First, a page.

On a few occasions I've had the good fortune to sub for a scinece class and I loved it. I had a chance to do some big picture analogies and diagramming for mitosis and meiosis...I was in heaven. Ahhhh...! Not many subs don't have a science background and anythng complicated is beyond many of them. In my district I encounter subs who are coming from another country and frequently their background is in Composition and or art, or who are in between jobs. A few who are engaged in the teaching credentail process. It generally is a grab bag of expereinces and abilities. I did sub for a english teacher who was teaching scinece and I had to follow the sub plan...awhhh. That was awful.

Personally, I feel composition fits perfectly into science as a lesson in comparative composition exploring the APA vs, MLA style, purpose, scientific method, peer review process, intended audience, accumulation of empirical data, etc. And art....I love art, and am pretty creative myself. I see no disconnect between science and art. It's just applied in a different manner. I've seen some very elegant experiments conducted. Each was a thing of beauty.

Looking at the roster and backgrounds of these people coming to the Mojave trip...this will NOT be the case. There are some very smart and interesting science types showing up here. I'll learn so much! Have you checked out the bios of the scientists who will be leading us? Wow...some very sharp cookies.

Well, I haven't built up a collection of things to bring in, but as you told your story I felt it. Cool stuff. I am so sorry that you were prevented from enriching the lives and interests of young people. I a completely green and wet behind the ears in regards to teaching science class full time. One of my fellow students in the MA ITEC program is a 3 year science teacher, earth science, and he's been kind enough to both share critique of my work and show me what has worked for him. He also spoke about not expecting to sleep for a few years. I've already heard that. I'm very much a tech person so I expect I'll accumulate a database of lesson plans that I've combine from other lesson plans and my own ideas, as well as hard copies, to page through. I'm open to suggestions.
At 11:35am on March 14, 2009, Genovefa Pinnick said…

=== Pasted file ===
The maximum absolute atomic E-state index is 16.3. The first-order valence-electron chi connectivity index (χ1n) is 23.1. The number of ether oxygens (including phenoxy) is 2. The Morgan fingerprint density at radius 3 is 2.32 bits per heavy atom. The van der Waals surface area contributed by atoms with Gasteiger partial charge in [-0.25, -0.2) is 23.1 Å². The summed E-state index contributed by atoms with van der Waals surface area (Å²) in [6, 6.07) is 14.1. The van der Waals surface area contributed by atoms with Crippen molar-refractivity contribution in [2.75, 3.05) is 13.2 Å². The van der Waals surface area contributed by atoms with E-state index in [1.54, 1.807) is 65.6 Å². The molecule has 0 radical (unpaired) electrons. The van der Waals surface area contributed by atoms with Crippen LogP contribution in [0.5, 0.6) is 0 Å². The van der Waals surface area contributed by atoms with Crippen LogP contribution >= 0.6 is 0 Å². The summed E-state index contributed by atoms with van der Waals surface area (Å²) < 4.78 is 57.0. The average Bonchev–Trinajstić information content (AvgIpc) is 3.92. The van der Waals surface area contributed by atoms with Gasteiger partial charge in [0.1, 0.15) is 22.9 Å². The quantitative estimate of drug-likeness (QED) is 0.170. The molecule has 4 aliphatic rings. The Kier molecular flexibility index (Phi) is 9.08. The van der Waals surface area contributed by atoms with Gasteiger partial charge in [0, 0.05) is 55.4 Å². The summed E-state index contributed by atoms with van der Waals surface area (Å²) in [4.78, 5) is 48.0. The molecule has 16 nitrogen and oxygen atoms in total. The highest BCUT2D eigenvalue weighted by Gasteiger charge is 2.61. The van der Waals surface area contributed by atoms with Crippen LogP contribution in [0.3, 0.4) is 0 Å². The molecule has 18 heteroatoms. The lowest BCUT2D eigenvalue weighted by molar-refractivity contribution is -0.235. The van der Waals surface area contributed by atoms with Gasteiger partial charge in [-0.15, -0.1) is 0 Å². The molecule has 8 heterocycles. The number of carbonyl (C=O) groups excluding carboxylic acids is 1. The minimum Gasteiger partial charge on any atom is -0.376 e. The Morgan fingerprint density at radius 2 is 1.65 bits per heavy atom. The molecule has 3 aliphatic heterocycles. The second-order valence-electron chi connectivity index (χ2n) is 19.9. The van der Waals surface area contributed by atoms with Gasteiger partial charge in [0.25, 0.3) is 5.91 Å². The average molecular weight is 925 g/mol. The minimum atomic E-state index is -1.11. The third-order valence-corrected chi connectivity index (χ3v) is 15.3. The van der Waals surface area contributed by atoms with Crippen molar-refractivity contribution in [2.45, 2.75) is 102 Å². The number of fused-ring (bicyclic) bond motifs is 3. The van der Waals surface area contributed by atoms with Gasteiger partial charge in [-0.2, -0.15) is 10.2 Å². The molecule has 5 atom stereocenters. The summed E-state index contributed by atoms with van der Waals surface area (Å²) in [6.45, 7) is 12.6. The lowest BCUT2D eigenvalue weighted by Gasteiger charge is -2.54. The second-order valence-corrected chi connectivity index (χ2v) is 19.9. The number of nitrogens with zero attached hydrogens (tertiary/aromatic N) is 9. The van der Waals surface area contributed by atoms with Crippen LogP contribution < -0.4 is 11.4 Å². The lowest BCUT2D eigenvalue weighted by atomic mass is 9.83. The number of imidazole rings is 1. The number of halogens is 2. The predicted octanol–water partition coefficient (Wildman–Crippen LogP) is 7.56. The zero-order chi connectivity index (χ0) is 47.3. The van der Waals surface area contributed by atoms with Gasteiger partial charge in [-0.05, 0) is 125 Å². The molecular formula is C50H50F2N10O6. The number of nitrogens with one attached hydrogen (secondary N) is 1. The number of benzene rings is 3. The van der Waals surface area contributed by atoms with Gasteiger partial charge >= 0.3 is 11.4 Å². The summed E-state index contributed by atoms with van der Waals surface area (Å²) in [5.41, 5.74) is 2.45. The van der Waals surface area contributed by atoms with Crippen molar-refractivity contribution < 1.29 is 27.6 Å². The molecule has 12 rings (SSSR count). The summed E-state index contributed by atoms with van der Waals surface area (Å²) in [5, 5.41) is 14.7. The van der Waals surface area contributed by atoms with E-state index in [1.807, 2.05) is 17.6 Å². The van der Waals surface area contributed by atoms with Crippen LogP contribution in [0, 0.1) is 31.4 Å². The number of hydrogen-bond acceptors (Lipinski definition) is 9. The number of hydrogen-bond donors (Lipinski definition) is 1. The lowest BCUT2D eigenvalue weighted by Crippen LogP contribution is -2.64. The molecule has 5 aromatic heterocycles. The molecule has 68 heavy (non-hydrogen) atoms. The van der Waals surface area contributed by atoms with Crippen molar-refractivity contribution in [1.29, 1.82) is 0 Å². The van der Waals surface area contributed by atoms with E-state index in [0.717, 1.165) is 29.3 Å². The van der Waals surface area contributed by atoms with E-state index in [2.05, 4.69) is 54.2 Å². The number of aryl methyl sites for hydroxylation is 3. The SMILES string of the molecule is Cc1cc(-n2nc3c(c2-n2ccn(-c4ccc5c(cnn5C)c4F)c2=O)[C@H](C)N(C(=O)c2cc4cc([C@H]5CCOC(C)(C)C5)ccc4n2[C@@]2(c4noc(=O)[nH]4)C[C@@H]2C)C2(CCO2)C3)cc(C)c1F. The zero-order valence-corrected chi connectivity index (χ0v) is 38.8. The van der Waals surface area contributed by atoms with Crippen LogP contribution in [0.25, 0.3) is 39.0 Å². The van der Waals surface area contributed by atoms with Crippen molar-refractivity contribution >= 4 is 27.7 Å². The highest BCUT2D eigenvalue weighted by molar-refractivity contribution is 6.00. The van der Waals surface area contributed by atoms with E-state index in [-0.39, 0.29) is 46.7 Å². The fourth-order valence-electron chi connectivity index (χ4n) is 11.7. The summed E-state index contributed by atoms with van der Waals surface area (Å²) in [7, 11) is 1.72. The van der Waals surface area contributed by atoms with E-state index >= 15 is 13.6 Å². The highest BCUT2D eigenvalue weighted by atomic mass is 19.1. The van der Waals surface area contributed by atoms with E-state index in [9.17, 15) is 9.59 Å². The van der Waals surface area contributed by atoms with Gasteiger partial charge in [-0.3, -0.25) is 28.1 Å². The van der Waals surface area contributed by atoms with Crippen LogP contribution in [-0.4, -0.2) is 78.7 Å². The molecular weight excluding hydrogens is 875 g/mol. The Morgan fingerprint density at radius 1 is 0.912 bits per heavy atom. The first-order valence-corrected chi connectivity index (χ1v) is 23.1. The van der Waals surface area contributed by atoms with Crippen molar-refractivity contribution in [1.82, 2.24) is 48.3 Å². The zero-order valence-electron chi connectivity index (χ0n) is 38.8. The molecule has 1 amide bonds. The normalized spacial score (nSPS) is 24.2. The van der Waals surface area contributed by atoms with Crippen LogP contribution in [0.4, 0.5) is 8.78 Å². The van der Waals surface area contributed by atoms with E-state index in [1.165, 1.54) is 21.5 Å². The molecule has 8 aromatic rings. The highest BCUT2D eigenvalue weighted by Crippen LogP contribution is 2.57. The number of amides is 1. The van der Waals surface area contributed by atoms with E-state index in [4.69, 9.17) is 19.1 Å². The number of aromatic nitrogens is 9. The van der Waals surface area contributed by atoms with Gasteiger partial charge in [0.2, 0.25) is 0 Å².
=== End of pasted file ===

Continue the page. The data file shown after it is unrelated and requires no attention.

Rick, great ideas! It seems natural that I would create a feedback loop for myself...especially in the first year or two. I do love computer resources for the ease with which this can be done. However, I have recently begun to think I may have a hard copy in binders by class topic that I can page through as it is much easier to "see" on a page versus on the screen. Unfortunately, I can not seem to get away entirely from paper use.

Science Art...I really like that. I'd love to see pics of science art your kids have produced over the years. From your description, it truly is beautiful and creative. I spent years in art class and I still paint and raw fro tie to tie. My mother was a draftsman and patent artist and used her art talent for the renderings of cogs and schematic diagrams of structures. She created industrial art and her ability was sought after. 3-D Topo maps using the modern resins, clays and paints would be fantastic.

I just bought a camera that has 10 minute video capabilities and I'm planning on bringing my computer to download video and pics onto Flickr. I know how much I have always loved watching y teachers go and do things overseas or on research expeditions....I'll start y collection of "Walking the Talk" photos on this trip. I'm so glad you mentioned this. I know this stuff...but being reminded is very helpful. May have to ask or you and others to take my pic.
At 11:41am on March 14, 2009, Genovefa Pinnick said…
By the way...where did you get the dinosaur skeleton to plant in the unused weed patch at your school? Is there a kit or supplier for this type of school project? Of course...tying it to anatomy. That's a "no brainer". Yuk, yuk.
At 11:58pm on March 29, 2009, John Char said…
Mr. Maschek~ I'm sure you probably don't remember me, but I was a student of yours about 12 years ago at Ranchero. My name is John Char (Chongwon). You also helped me with a science project involving fruit flies while I was at Sultana.

I was looking for your email address on the HUSD site when I came across this page on Google. I tried to come by your class many moons ago, but they told me that you were at Hesperia High. I've been away for a while and just got back to California in August, so every now and then I think of memorable people from my past.

If you do remember me :), I'd love to catch up. my email is hope to hear from you soon.